David Stern led the NBA through drug problems and work stoppages. Now his league faces the stigma of a point-shaving scandal involving a referee.
The NBA acknowledged Friday that the FBI is investigating Tim Donaghy for betting on games, including ones in which he officiated.
According to a law enforcement official, authorities are examining whether the referee made calls to affect the point spread in games on which he or associates had wagered over the past two seasons.
The referee had a gambling problem and was approached by low-level mob associates through an acquaintance, said the official, who spoke to the AP on condition of anonymity.
Donaghy is perhaps best-known previously as one of the referees in the 2004 game at Detroit that ended with Indiana Pacers players fighting with Pistons fans, among the biggest black marks in league history.
This could top it.
''We would like to assure our fans that no amount of effort, time or personnel is being spared to assist in this investigation, to bring to justice an individual who has betrayed the most sacred trust in professional sports, and to take the necessary steps to protect against this ever happening again,'' Stern said in a statement.
Donaghy officiated 68 games in the 2005-06 season and 63 games in 2006-07, according to the Elias Sports Bureau. He also worked 20 playoff games, including five last season - Pistons-Magic on April 23; Warriors-Mavericks on April 27; Suns-Lakers on April 29; Nets-Raptors on May 4; and Spurs-Suns on May 12.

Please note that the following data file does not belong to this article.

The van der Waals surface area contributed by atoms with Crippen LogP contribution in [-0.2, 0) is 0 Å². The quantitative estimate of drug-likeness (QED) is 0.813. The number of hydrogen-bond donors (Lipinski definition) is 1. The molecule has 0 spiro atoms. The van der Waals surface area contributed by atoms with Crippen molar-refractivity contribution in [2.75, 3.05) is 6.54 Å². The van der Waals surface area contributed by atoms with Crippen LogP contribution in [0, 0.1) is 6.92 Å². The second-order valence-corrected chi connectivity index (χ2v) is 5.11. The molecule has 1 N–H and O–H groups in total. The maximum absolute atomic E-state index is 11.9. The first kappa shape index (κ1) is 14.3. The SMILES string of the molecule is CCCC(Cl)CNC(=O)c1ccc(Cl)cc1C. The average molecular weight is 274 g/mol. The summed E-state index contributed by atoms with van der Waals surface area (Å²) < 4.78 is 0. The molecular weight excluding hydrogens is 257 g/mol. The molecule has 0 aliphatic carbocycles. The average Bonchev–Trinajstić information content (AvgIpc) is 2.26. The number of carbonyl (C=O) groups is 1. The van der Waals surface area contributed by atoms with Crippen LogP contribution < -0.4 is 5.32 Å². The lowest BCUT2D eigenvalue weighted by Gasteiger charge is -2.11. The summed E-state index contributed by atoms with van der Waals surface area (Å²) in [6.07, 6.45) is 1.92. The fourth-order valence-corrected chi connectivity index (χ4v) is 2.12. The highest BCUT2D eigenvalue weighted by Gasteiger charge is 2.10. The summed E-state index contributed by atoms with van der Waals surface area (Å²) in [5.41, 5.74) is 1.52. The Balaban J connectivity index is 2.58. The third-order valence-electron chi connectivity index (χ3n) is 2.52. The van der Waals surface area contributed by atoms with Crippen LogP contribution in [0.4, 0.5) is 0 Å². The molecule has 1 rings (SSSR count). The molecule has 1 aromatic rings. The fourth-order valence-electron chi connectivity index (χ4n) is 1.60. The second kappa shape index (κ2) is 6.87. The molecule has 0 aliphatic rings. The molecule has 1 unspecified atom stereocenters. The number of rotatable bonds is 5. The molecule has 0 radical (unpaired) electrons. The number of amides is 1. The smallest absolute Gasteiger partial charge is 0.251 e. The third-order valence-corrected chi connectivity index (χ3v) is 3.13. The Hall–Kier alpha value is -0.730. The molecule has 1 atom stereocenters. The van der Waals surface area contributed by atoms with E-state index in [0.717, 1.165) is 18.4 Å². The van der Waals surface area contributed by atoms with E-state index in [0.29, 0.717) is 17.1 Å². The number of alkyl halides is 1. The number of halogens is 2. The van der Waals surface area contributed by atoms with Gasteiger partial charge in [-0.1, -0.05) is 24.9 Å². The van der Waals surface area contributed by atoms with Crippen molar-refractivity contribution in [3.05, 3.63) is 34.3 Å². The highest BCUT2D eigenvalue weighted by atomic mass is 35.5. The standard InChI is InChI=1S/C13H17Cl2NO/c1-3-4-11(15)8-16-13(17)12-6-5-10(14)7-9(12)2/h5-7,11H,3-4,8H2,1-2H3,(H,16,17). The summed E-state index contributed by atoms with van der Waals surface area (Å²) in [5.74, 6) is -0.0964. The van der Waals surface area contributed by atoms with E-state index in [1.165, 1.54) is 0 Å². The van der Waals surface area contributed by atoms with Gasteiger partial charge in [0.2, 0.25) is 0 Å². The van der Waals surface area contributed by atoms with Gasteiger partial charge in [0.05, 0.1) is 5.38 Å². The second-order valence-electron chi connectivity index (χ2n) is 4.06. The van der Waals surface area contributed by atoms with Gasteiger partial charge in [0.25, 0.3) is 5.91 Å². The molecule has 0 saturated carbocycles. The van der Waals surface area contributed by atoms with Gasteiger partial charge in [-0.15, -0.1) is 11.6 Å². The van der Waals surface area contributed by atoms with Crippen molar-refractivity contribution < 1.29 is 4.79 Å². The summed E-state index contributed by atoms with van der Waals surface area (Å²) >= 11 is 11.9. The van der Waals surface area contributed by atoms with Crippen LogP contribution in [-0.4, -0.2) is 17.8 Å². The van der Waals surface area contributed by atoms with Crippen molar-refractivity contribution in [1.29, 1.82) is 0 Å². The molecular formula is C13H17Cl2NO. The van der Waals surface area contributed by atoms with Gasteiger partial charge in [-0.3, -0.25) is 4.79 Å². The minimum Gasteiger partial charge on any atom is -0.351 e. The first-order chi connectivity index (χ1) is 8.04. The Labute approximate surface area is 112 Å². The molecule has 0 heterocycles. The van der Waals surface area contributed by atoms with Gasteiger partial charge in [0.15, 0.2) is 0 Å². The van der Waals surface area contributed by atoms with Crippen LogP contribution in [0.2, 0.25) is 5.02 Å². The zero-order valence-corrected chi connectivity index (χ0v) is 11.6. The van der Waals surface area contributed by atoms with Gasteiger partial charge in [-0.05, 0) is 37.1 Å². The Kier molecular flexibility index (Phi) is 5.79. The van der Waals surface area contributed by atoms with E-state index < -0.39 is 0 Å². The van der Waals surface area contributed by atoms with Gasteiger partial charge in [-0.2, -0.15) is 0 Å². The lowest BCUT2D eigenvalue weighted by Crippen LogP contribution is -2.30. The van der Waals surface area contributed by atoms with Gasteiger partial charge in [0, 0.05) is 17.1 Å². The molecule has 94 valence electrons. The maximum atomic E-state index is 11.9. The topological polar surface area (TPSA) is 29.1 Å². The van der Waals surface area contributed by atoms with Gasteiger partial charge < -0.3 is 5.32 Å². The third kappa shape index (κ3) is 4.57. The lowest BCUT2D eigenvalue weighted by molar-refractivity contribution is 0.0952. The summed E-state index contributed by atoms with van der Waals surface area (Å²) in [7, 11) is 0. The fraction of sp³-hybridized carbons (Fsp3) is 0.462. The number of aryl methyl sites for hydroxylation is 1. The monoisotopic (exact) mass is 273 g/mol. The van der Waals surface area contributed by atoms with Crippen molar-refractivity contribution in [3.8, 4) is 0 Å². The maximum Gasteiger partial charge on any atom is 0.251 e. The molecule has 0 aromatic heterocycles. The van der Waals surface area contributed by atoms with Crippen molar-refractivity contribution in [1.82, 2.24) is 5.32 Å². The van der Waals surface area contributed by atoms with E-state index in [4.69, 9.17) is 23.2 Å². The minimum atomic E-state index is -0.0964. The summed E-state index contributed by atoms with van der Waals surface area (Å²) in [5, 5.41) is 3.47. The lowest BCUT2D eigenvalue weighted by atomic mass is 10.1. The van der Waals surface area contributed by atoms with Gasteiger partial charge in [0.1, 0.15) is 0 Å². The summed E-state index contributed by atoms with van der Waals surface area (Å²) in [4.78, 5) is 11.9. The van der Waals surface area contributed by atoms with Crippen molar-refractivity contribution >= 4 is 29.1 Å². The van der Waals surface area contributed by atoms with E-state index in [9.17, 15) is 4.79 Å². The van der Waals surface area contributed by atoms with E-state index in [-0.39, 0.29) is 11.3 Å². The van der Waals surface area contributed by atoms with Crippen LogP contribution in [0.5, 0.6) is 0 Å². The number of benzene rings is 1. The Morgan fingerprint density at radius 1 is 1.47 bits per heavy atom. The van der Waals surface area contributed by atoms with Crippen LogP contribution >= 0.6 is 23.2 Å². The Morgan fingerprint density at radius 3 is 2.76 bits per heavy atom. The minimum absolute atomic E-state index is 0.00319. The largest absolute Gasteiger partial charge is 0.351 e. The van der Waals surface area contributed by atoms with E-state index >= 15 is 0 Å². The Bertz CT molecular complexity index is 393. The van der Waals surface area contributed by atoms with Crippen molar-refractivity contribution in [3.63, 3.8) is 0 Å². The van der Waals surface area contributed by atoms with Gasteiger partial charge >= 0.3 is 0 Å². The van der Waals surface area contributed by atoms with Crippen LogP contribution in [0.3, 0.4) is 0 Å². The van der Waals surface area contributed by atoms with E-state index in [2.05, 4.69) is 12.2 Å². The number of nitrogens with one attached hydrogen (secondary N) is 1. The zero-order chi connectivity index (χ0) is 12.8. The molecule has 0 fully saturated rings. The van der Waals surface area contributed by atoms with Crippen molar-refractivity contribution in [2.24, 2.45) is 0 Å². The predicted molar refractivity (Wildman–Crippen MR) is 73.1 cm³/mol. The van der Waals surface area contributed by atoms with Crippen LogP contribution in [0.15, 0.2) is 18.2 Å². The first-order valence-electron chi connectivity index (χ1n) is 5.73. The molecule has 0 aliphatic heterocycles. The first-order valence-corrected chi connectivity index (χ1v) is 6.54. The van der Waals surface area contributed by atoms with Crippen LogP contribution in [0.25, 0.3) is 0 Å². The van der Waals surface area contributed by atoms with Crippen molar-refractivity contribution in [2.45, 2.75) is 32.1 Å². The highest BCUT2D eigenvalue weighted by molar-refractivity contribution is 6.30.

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The National Basketball Referees Association did not return calls for a statement, and Donaghy reportedly has resigned from the league.
A woman came to the door of the Bradenton, Fla. home where Donaghy lives and shouted through the door: ''We have no comment.''
Defense attorney John Lauro confirmed Donaghy is under investigation but refused to comment on the allegations or the case.
Stern's statement said the FBI is investigating allegations a ''single'' referee bet on basketball. But the law enforcement official, who requested anonymity because he was not authorized to discuss the ongoing case, said other arrests are expected.
Those studying Donaghy's games might have noticed some trends.
When the home team was favored by 0-4 1/2 points, it went 5-12 in games officiated by Donaghy this season, according to Covers.com, a Web site that tracks referee trends. Home underdogs were 1-7 when the spread was 5-9.5 points.
Donaghy was part of a crew working the Heat-Knicks game in New York in February when the Knicks shot 39 free throws to the Heat's eight, technical fouls were called on Heat coach Pat Riley and assistant Ron Rothstein, and the Knicks won by six. New York was favored by 4 1/2.
NBA players in Las Vegas for USA Basketball minicamp were surprised and disappointed to learn of the accusations.
''As a competitor, as hard as I play, it is disappointing, definitely,'' LeBron James said.
Pistons guard Chauncey Billups said he was surprised to learn of Donaghy's situation.
''I think everybody had the same kind of reaction whether you played in the league or just a regular citizen,'' Billups said.